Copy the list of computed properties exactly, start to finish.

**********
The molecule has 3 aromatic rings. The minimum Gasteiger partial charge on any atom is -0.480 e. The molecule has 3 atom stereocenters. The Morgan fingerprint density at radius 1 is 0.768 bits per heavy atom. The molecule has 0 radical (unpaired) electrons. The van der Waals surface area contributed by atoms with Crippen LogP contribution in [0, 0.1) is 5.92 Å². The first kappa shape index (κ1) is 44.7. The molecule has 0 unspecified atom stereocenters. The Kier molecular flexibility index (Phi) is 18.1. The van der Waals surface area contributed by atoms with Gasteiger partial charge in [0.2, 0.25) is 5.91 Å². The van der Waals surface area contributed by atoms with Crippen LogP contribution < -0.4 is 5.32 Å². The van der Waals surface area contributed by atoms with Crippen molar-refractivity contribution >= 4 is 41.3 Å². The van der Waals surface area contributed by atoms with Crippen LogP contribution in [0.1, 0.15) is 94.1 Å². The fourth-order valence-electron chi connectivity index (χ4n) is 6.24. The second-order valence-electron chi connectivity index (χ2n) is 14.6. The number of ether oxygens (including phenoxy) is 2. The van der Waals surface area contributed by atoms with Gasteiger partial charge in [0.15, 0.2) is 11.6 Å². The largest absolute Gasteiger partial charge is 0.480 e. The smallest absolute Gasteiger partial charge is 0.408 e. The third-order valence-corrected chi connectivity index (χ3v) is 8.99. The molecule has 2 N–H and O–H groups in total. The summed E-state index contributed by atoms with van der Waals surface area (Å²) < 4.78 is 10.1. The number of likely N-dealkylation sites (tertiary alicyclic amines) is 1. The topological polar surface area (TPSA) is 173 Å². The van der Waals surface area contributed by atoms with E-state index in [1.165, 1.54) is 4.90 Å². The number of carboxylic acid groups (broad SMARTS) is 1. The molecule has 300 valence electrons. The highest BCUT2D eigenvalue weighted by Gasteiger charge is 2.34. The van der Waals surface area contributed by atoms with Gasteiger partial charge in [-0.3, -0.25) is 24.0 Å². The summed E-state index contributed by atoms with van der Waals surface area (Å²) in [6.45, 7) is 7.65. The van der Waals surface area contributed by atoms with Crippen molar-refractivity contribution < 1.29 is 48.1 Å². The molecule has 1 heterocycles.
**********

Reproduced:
The molecule has 3 aromatic rings. The minimum Gasteiger partial charge on any atom is -0.480 e. The molecule has 3 atom stereocenters. The Morgan fingerprint density at radius 1 is 0.768 bits per heavy atom. The molecule has 0 radical (unpaired) electrons. The van der Waals surface area contributed by atoms with Crippen LogP contribution in [0, 0.1) is 5.92 Å². The first kappa shape index (κ1) is 44.7. The molecule has 0 unspecified atom stereocenters. The Kier molecular flexibility index (Phi) is 18.1. The van der Waals surface area contributed by atoms with Gasteiger partial charge in [0.2, 0.25) is 5.91 Å². The van der Waals surface area contributed by atoms with Crippen LogP contribution < -0.4 is 5.32 Å². The van der Waals surface area contributed by atoms with Crippen molar-refractivity contribution >= 4 is 41.3 Å². The van der Waals surface area contributed by atoms with Crippen LogP contribution in [0.1, 0.15) is 94.1 Å². The fourth-order valence-electron chi connectivity index (χ4n) is 6.24. The second-order valence-electron chi connectivity index (χ2n) is 14.6. The number of ether oxygens (including phenoxy) is 2. The van der Waals surface area contributed by atoms with Gasteiger partial charge in [0.15, 0.2) is 11.6 Å². The largest absolute Gasteiger partial charge is 0.480 e. The smallest absolute Gasteiger partial charge is 0.408 e. The third-order valence-corrected chi connectivity index (χ3v) is 8.99. The molecule has 2 N–H and O–H groups in total. The summed E-state index contributed by atoms with van der Waals surface area (Å²) < 4.78 is 10.1. The number of likely N-dealkylation sites (tertiary alicyclic amines) is 1. The topological polar surface area (TPSA) is 173 Å². The van der Waals surface area contributed by atoms with E-state index in [1.165, 1.54) is 4.90 Å². The number of carboxylic acid groups (broad SMARTS) is 1. The molecule has 300 valence electrons. The highest BCUT2D eigenvalue weighted by Gasteiger charge is 2.34. The van der Waals surface area contributed by atoms with Gasteiger partial charge in [-0.3, -0.25) is 24.0 Å². The summed E-state index contributed by atoms with van der Waals surface area (Å²) in [6.45, 7) is 7.65. The van der Waals surface area contributed by atoms with Crippen molar-refractivity contribution < 1.29 is 48.1 Å². The molecule has 1 heterocycles.